Praise the Lord and pass the ammunition.

  5. #5
    Boolit Buddy Valornor's Avatar
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    To echo what others have said you really probably want to give some thought to the ergonomics of your set up.

    Personally I prefer casting seated and using the Lee #20 bottom pour pot. Iíll cast all afternoon, and I wouldnít call myself ďFitĒ. Like you pointed out depending on your set up, it takes 20-30 minutes for the pot to begins to get up to temp.

    I know some people label pour but I think itís worth it to get a bottom pour set up.

    I usually get the pot set up the first thing, and then set everything else up as the pot warms up.

    Usually my fatigue will be my back. Iíll get pretty stiff after sitting there for awhile.


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  6. #6
    Boolit Master Bazoo's Avatar
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    The 4 pound pot is small but usable with the Lyman ladle. I have one, the issue is not so much the physical size but the lack of capacity. You can't cast 4 pounds of lead with the 4 pound pot. You can only get 2.5 to 3 pounds out of the pot before you start scraping bottom and need to refill. Just about the time you get your rythme you need to refill the pot.

    I cast about ten pounds before I need a break. I refill the pot and rest while it comes up to temperature and I'm ready again. Sometimes I'll cast 30 pounds before I get tired and give up.

    From plug in till casting is about 30 minutes for the Lee pots. I personally think you should get the 20 pound magnum melter and be done with it. You will not be disappointed and it will help you to overcome some of the small issues you're having.

    I learned on a Coleman stove with a cast iron skillet. I spent half my time figuring out the wind, the heat, and so forth. The magnum melter is so much less frustrating. You have enough alloy you don't have to refill the pot until you're ready to have a sip of water or set and take a breath.

    That gray stuff you describe is oxidized alloy and you can ignore it until it either gets on your nerves or you start getting inclusions. Otherwise you'll flux a LOT.

    When you flux, experiment with how much wax you need. Too much and you'll get melted wax setting on top of the melt a long time. Too little and you have a hard time gettin rid of the oxidized alloy. I use a marble sized piece most often. Throw it in and let it cook a minute, it might it might not burst into flames. Then, stir, a lot stir for two minutes continuously, scraping the sides and bottom of your pot. Then skim the junk off. Those little tips is how I have learned, sadly no thanks to any of the manuals I've read.

  7. #7
    Boolit Master

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    Session 5, still learning? For me it's session 5000+ and I'm still learning. The day you think you know everything about casting is the day everything will go wrong and you'll realize just how little you do know!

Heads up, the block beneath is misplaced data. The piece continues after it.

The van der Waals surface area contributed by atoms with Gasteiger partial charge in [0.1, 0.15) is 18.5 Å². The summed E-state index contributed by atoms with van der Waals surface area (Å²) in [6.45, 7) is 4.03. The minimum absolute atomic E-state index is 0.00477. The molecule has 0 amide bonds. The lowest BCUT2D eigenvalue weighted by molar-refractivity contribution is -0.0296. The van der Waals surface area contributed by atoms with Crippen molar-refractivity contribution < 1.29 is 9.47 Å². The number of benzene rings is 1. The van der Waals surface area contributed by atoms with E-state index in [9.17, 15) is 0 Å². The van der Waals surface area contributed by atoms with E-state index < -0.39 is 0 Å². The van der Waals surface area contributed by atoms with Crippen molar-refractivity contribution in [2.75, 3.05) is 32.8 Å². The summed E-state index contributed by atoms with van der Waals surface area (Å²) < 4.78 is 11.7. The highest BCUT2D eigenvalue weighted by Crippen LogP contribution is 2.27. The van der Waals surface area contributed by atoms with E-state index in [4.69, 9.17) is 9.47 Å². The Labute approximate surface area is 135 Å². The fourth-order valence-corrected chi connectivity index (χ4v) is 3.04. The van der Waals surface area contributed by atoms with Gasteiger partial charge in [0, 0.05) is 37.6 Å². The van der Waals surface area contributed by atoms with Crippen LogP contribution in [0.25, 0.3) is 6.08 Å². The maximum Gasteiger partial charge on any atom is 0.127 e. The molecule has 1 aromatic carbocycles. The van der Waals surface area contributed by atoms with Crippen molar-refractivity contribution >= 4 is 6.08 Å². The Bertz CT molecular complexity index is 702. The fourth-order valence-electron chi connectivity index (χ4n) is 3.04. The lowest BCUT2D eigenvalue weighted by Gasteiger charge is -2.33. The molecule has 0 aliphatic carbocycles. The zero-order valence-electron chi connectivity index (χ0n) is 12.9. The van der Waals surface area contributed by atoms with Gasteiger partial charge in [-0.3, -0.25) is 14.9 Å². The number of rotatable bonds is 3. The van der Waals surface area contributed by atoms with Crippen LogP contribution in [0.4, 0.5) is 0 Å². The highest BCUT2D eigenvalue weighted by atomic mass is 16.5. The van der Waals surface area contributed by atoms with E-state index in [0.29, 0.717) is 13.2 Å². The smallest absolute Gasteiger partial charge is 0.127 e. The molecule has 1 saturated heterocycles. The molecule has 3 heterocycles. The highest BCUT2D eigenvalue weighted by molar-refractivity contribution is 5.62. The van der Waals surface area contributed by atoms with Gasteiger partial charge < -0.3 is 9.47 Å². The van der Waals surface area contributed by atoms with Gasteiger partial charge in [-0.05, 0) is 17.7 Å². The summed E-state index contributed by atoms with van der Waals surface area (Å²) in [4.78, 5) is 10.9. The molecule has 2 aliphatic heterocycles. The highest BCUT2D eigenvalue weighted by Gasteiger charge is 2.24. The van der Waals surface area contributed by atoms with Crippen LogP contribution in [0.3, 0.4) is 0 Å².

8. #8
    Boolit Master kmw1954's Avatar
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    I have advanced cardiac and vascular disease with advanced P.A.D. in both legs. So yes I have physical disabilities and as the years have pasted I find I get fatigued easily. Yes I fight denial about the condition, I just didn't realize it has progressed as it has in the past year.

    Right now I'm working on a picnic table outside. I have plenty of area to work and keep everything pretty handy. I feel I have the right height for ladle pouring and it seems part of the problem is just the pace I must maintain to keep the temperature even. Using a 102gr. two cavity mold and I find I must move pretty quickly to get the temp up on the mold even with setting the mold on another burner on the hot plate. Then after about 75 drops I then need to slow down or the mold over heats and starts dropping very frosted bullets.. So far I have found that with these last two session that by the time I get the mold cooled back down to were it's dropping nice bullets I am physically feeling the effects and getting fatigued to were I feel I need to stop.

    For some unknown reason, most likely from years of safety training, I just do not feel comfortable sitting in front of molten metal. Just don't feel I could evacuate fast enough in the event of a spill or tinsel fairy explosion. Maybe half seated on a stool would work but then I would need to elevate the pot.

    Today left me thinking that the time it takes to set-up and melt lead is minor issue while the fatigue issue is more of a factor. I do not have a problem setting up and doing shorter runs more frequently than trying to get it all done at one time. Though there has to be something that is faster than what I am using to get 15lbs of lead melted.